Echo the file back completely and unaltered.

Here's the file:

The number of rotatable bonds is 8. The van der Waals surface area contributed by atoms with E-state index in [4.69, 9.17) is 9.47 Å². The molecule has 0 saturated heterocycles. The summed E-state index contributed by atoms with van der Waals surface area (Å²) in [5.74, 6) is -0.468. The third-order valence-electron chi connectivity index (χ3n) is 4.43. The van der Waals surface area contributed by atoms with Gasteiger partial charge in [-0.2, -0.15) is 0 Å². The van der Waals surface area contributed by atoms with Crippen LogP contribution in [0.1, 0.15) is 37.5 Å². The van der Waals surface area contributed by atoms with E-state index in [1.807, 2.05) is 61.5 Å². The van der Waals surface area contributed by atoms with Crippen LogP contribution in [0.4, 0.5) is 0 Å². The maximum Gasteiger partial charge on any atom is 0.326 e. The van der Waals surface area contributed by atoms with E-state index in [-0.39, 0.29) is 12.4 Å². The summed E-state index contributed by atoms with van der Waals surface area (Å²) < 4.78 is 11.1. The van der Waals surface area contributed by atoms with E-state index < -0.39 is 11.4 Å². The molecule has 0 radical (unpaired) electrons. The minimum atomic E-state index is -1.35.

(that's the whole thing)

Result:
The number of rotatable bonds is 8. The van der Waals surface area contributed by atoms with E-state index in [4.69, 9.17) is 9.47 Å². The molecule has 0 saturated heterocycles. The summed E-state index contributed by atoms with van der Waals surface area (Å²) in [5.74, 6) is -0.468. The third-order valence-electron chi connectivity index (χ3n) is 4.43. The van der Waals surface area contributed by atoms with Gasteiger partial charge in [-0.2, -0.15) is 0 Å². The van der Waals surface area contributed by atoms with Crippen LogP contribution in [0.1, 0.15) is 37.5 Å². The van der Waals surface area contributed by atoms with E-state index in [1.807, 2.05) is 61.5 Å². The van der Waals surface area contributed by atoms with Crippen LogP contribution in [0.4, 0.5) is 0 Å². The maximum Gasteiger partial charge on any atom is 0.326 e. The van der Waals surface area contributed by atoms with E-state index in [-0.39, 0.29) is 12.4 Å². The summed E-state index contributed by atoms with van der Waals surface area (Å²) < 4.78 is 11.1. The van der Waals surface area contributed by atoms with E-state index < -0.39 is 11.4 Å². The molecule has 0 radical (unpaired) electrons. The minimum atomic E-state index is -1.35.